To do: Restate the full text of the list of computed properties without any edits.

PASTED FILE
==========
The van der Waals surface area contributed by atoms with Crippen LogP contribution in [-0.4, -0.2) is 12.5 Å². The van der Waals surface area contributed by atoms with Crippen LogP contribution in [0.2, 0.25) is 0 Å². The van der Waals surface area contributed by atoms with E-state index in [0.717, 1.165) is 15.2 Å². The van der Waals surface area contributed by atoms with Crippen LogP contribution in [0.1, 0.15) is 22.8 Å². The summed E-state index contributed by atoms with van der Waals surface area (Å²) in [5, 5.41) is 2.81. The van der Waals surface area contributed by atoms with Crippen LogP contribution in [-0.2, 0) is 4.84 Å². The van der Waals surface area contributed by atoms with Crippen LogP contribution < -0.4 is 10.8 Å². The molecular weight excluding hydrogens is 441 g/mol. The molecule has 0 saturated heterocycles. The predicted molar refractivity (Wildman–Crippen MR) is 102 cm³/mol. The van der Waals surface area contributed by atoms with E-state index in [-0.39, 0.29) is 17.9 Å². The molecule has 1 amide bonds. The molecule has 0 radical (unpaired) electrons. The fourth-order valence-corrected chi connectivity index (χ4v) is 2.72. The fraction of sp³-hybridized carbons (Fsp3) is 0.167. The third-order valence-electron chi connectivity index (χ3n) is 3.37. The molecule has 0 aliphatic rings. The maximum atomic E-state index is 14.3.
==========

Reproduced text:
The van der Waals surface area contributed by atoms with Crippen LogP contribution in [-0.4, -0.2) is 12.5 Å². The van der Waals surface area contributed by atoms with Crippen LogP contribution in [0.2, 0.25) is 0 Å². The van der Waals surface area contributed by atoms with E-state index in [0.717, 1.165) is 15.2 Å². The van der Waals surface area contributed by atoms with Crippen LogP contribution in [0.1, 0.15) is 22.8 Å². The summed E-state index contributed by atoms with van der Waals surface area (Å²) in [5, 5.41) is 2.81. The van der Waals surface area contributed by atoms with Crippen LogP contribution in [-0.2, 0) is 4.84 Å². The van der Waals surface area contributed by atoms with Crippen LogP contribution < -0.4 is 10.8 Å². The molecular weight excluding hydrogens is 441 g/mol. The molecule has 0 saturated heterocycles. The predicted molar refractivity (Wildman–Crippen MR) is 102 cm³/mol. The van der Waals surface area contributed by atoms with E-state index in [-0.39, 0.29) is 17.9 Å². The molecule has 1 amide bonds. The molecule has 0 radical (unpaired) electrons. The fourth-order valence-corrected chi connectivity index (χ4v) is 2.72. The fraction of sp³-hybridized carbons (Fsp3) is 0.167. The third-order valence-electron chi connectivity index (χ3n) is 3.37. The molecule has 0 aliphatic rings. The maximum atomic E-state index is 14.3.